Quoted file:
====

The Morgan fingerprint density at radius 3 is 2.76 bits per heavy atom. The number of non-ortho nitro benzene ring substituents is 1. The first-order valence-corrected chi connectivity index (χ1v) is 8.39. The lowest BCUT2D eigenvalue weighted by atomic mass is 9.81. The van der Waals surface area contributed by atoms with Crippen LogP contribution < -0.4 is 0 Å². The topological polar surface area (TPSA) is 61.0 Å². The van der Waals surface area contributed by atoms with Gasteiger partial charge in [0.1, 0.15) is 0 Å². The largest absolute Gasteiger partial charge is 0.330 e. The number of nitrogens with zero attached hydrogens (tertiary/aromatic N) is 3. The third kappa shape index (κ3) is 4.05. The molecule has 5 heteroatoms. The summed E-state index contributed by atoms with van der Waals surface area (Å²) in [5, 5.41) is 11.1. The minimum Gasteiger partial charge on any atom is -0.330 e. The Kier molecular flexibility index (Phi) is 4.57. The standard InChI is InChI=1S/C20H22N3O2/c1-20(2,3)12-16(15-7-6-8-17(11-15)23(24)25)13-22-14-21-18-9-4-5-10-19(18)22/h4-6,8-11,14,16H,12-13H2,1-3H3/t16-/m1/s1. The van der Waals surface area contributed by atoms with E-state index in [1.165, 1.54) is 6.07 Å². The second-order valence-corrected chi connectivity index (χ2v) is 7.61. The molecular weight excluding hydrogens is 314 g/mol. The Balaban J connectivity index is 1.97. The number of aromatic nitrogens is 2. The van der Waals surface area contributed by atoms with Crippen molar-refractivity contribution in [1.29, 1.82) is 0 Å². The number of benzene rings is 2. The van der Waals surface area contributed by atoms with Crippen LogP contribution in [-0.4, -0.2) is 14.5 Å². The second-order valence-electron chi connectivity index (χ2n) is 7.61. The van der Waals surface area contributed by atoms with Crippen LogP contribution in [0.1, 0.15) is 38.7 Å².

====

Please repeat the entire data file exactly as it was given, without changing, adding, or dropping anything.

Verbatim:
The Morgan fingerprint density at radius 3 is 2.76 bits per heavy atom. The number of non-ortho nitro benzene ring substituents is 1. The first-order valence-corrected chi connectivity index (χ1v) is 8.39. The lowest BCUT2D eigenvalue weighted by atomic mass is 9.81. The van der Waals surface area contributed by atoms with Crippen LogP contribution < -0.4 is 0 Å². The topological polar surface area (TPSA) is 61.0 Å². The van der Waals surface area contributed by atoms with Gasteiger partial charge in [0.1, 0.15) is 0 Å². The largest absolute Gasteiger partial charge is 0.330 e. The number of nitrogens with zero attached hydrogens (tertiary/aromatic N) is 3. The third kappa shape index (κ3) is 4.05. The molecule has 5 heteroatoms. The summed E-state index contributed by atoms with van der Waals surface area (Å²) in [5, 5.41) is 11.1. The minimum Gasteiger partial charge on any atom is -0.330 e. The Kier molecular flexibility index (Phi) is 4.57. The standard InChI is InChI=1S/C20H22N3O2/c1-20(2,3)12-16(15-7-6-8-17(11-15)23(24)25)13-22-14-21-18-9-4-5-10-19(18)22/h4-6,8-11,14,16H,12-13H2,1-3H3/t16-/m1/s1. The van der Waals surface area contributed by atoms with E-state index in [1.165, 1.54) is 6.07 Å². The second-order valence-corrected chi connectivity index (χ2v) is 7.61. The molecular weight excluding hydrogens is 314 g/mol. The Balaban J connectivity index is 1.97. The number of aromatic nitrogens is 2. The van der Waals surface area contributed by atoms with Crippen molar-refractivity contribution in [1.29, 1.82) is 0 Å². The number of benzene rings is 2. The van der Waals surface area contributed by atoms with Crippen LogP contribution in [-0.4, -0.2) is 14.5 Å². The second-order valence-electron chi connectivity index (χ2n) is 7.61. The van der Waals surface area contributed by atoms with Crippen LogP contribution in [0.1, 0.15) is 38.7 Å².